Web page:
7 Simple Ways to Reduce Pregnancy-Related Sciatica GUEST POST
Tips to help expectant moms manage lower back attacks
Pregnancy-related sciatica typically occurs during the second and third trimester of pregnancy and it’s caused by a baby’s position in the mother’s womb. During this time, the baby is growing larger and sits in a lower position in the abdomen. Pregnancy-related sciatica occurs when the baby's head presses against the mother's sciatic nerves, which run down the spine and into the pelvis and upper leg area, causing shooting pains or paralyzing numbness in the lower back, buttocks, or down the backs of the thighs.
The pain can be severe and demobilizing, and unfortunately, there's no prescription to remedy sciatica. Little that can be done to prevent the onset of sciatica or relieve the pain completely until the baby is born. Ordering cheap drugs online from a Canadian Pharmacy is an option but this may require a prescription from your doctor. The good news is there are many ways to help ease the severity of sciatic attacks without drugs, including:
1. Chiropractic adjustments - As a woman’s abdomen grows as their baby grows, mom’s back can become weakened and unstable. Regular chiropractic adjustments can promote blood flow and relieve mild to severe sciatica throughout pregnancy.
2. Regular exercise - Expectant moms who exercise regularly may handle the sciatica discomforts better than those who don’t exercise at all. Why is this? Women with good muscle tone will have better back support as their pregnancy progresses.
3. Soft tissue prenatal massage – will work tense muscles loose and help create a larger range of motion during a sciatica attack. A gentle prenatal massage conducted weekly by an RMT can reduce stress on mom’s weight-bearing joints and encourage proper posture, which can reduce sciatica attacks.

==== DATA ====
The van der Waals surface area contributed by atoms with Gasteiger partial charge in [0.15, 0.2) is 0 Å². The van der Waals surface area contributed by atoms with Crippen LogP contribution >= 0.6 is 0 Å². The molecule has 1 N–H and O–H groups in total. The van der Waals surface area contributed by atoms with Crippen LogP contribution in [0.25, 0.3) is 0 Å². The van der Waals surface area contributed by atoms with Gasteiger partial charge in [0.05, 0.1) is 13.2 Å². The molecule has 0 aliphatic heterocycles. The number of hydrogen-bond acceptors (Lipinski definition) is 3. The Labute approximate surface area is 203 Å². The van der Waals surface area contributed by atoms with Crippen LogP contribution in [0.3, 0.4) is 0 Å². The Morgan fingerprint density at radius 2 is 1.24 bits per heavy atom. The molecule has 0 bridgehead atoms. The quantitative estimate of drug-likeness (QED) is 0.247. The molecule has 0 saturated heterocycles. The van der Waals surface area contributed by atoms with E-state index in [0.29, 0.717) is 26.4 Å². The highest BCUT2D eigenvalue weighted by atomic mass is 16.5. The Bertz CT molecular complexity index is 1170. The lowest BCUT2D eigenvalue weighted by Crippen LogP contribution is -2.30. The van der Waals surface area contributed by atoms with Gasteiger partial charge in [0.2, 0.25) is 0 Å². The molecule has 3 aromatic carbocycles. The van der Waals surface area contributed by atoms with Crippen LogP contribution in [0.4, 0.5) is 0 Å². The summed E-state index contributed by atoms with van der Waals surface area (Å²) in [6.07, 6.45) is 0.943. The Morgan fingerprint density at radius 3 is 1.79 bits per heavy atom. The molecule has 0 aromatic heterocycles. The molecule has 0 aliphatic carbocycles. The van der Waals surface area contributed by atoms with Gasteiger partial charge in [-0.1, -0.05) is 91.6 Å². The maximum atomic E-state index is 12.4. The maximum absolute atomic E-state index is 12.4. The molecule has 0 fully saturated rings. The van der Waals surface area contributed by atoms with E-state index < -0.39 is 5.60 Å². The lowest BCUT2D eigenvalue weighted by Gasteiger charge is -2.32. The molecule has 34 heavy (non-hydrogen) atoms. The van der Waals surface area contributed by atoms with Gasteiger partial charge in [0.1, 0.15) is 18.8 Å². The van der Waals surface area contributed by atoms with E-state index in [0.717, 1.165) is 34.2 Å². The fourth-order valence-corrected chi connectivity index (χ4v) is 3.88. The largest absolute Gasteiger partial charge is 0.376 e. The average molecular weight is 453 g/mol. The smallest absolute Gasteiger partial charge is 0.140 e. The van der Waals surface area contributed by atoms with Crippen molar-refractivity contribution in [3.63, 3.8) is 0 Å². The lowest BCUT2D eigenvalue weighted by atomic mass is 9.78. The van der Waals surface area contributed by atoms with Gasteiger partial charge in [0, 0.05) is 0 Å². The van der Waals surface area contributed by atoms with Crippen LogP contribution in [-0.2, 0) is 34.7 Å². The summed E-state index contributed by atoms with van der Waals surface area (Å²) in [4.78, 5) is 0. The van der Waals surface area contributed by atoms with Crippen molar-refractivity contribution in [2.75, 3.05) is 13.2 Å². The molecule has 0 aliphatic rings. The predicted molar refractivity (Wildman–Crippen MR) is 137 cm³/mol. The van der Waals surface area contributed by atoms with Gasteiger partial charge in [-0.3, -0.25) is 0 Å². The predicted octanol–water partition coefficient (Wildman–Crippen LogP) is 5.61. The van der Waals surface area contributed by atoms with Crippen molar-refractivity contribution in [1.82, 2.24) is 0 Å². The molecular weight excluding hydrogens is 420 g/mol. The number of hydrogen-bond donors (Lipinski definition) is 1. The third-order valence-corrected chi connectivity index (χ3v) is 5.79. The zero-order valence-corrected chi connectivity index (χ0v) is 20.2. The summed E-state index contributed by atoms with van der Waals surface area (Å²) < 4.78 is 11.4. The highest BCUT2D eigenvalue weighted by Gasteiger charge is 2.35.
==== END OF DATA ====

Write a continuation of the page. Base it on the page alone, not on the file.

4. Applying alternate hot and cold - Soothing heat alternated with an ice pack will help calm muscle and nerve spasms during a sciatica attack.
5. Wear flat shoes – High heels or shoes that take your weight on your heels may cause additional strain on your lower back and worsen sciatica.
6. Sleep on your side not on your tummy – Sleeping on your side with pillows rolled up under the knees puts less stress on your back. It also supports your back when you get out of bed if you rise from one side and then pull your body into an upright sitting position, provoking fewer sciatica spasms.
7. Pelvic tilts - While there is no real cure for sciatica, pelvic tilt exercises can offer some relief by stretching the length of the path that the sciatic nerve travels, which starts in the piraformis, located in the buttocks, and runs down the hamstring and the calf muscles. Pelvic tilts take pressure off the sciatic muscle and also prepares the muscles of pregnant woman for giving birth. To do a proper pelvic tilt:
• Lay on the floor with your knees bent at 90-degrees and your feet flat on the floor
• Check to see if you can slide your hand between your low back and the floor
• Inhale first and tilt your pelvis up towards the ceiling as you exhale until you get a nice stretch in your low back
• Exhale and let the spine and pelvis return to their original position
Bio: Bernice Spradlin is an avid hiker and runner. She works at a gym as in Brooklyn, New York, where she gets great inspiration for her freelance health-related articles and blogs. In her off time, you can often find Bernice jogging the East River path along the waterfront and enjoying the cool breeze.
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